Here v20, P20, P20' hzo are the values of v, p, p and h in the ChapmanJouguet regime for the specified Qo' Equations (4.2)  (4.3) give the solution in terms of the radius of the front. 5.
RESULTS AND DISCUSSION
For the velocity of detonation
front to increase towards the axis of symmetry we Hence the range of k depends on y and M~l
must have from (3.14) m to be positive. and for y
=
3 and M~l
=
0.1 it is 0 ~ k
< 0245.
722
B. G. VERMA AND J. P. VISHWAKARMA TABLE
I
Values of n for different values of "{, k and M~l
,,{=2
,,{=3
k M1
"

0
M~l
= 0.1
M~l= 0 0.8000 0.8333 0.8696 0.9091 0.9524
M~l
= 0.1
o
0.05 0.10 0.15 0.20
0.8182 0.8411 0.8654 0.8911 0.9182
0.8165 0.8402 0.8652 0.8918 0.9201
0.7993 0.8334 0.8705 0.9112 0.9557
1.8
1.10
0/00
t
1.4
1.2
I.O~=~__:=:::==~:'==~~;;;;;;~_ o
0.2 04 0,6
1.0
rJR
FlO.
1.
In Table I values of n are given for different values of y. k and M~l. It is found that n increases considerably due to increase in k. This increase, however. is less for
't = 2 than that for "{ = 3. On the other hand. the effect of change of M~l (i.e. the
CONVERGING
CYLINDRICAL
DETONATION
WAVES IN MAGNETOGASDYNAMICS
723
2.0
.J..
t
'_r~
FIG. 2.
effect of magnetic field) on n is small. Also, for constant initial density (k = 0) effect of magnetic field is to decrease n (increase in front velocity) and for varying initial density (k 0) its effect is to increase n (decrease in front velocity). We have also plotted the graphs (Figs. 1,2,3,4 and 5) showing the variations of detonation front velocity, DIDo, a., flow velocity v2lv2o, pressure P2!P20' density P2!PZO and magnetic field
"*
h2/h20 in terms of front radius case k
=
r2/R
for "'(= 3, k
= 0, 0.2 and
M~l
= 0, 0.1. The
0, M~l
= 0 corresponds to detonation waves converging to the axis of
symmetry through a combustible gas of uniform initial density in ordinary gasdynamics (Nigmatulin 1967).
It is shown that, there is a remarkable change in the detonation front velocity, flow velocity, pressure and density, due to the consideration of varying initial density, except at initial point (r2 = R) and end point (r2 = 0). For k = 0.2, Fig. 1 indicates that the velocity of detonation front is almost constant, but near the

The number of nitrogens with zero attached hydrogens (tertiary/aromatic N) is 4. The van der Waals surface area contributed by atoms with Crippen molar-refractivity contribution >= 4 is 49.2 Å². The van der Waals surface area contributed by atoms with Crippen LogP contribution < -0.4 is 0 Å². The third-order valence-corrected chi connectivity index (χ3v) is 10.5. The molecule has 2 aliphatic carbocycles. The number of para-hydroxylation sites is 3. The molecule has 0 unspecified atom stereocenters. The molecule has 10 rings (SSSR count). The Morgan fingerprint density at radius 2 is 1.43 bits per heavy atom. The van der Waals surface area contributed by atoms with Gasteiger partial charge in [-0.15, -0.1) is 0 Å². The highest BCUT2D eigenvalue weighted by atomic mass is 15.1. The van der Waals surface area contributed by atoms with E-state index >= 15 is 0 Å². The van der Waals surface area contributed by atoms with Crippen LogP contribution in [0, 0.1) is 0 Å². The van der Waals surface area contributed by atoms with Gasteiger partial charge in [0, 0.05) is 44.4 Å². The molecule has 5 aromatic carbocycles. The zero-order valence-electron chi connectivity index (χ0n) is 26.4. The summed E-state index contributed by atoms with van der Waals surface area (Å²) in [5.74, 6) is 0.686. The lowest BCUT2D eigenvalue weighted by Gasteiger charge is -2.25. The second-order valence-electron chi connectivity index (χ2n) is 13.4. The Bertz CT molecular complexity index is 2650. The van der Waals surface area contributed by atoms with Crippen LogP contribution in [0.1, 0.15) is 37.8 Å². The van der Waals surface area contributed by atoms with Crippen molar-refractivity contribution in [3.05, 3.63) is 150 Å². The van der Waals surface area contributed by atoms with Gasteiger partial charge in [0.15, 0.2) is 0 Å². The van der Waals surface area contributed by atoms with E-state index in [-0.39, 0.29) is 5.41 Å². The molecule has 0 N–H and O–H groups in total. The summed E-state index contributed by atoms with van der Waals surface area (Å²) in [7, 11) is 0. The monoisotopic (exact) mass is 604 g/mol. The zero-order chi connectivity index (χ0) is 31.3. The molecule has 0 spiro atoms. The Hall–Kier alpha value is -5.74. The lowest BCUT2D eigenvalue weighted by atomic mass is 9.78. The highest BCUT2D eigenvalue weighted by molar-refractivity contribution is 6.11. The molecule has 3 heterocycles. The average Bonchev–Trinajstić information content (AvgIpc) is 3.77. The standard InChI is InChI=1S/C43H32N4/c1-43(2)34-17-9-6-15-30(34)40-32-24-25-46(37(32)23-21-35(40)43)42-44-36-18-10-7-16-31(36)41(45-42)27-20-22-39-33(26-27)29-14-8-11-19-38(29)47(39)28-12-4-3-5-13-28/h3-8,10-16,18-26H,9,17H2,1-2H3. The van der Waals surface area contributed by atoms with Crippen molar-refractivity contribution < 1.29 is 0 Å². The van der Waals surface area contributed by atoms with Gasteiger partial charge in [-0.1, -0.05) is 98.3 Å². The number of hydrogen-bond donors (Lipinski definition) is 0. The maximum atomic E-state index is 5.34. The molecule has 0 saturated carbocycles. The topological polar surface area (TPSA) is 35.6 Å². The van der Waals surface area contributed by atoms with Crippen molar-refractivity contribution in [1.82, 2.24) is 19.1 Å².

724
B. G. VERMA AND J. P. VISHWAKARMA
~~~.~~~.~~.~~~~.__JOO
~o
~
'"
o
rJ)
0
\P
0 L
.._'" ..; Ii:
ci
0
":
ci
'"
O~~~~o~.~L~O_~.O
,.;
~
o
'"
..:
CONVERGING
CYLINDRICAL
DETONATION
WAVES IN MAGNETOGASDYNAMICS
725
I.S
1.3
1.2
1.1
I.O,,
o
_..J' __
.......I.
...L....
.l. __
....::II_
0.2
0.4
0.6
0.8
1.0
FIG. 5.
instant of collapse it begins to increase rapidly. The constancy of front velocity arises as a result of varying initial density. On the other hand, the effeci:of magnetic field is very small on the front velocity and flow parameters just behind the detonation wave. This is possible due to the fact that we have considered a strong detonation wave.
REFERENCES
Helliwell, J. B. (1963). Magnetogasdynamic deflagration and detonation waves with ionization. J. Fluid Mech., 16 (2). 24361. Nigmatulin, R. I. (1967). Converging cylindrical and spherical detonation waves. J. appl. Math. Meeh .• 31 (I). 17177. Stanyukovich, K. P. (1960). Unsteady motion of continuous Pergamon Press, Oxford. media (translation edited by M. Holt).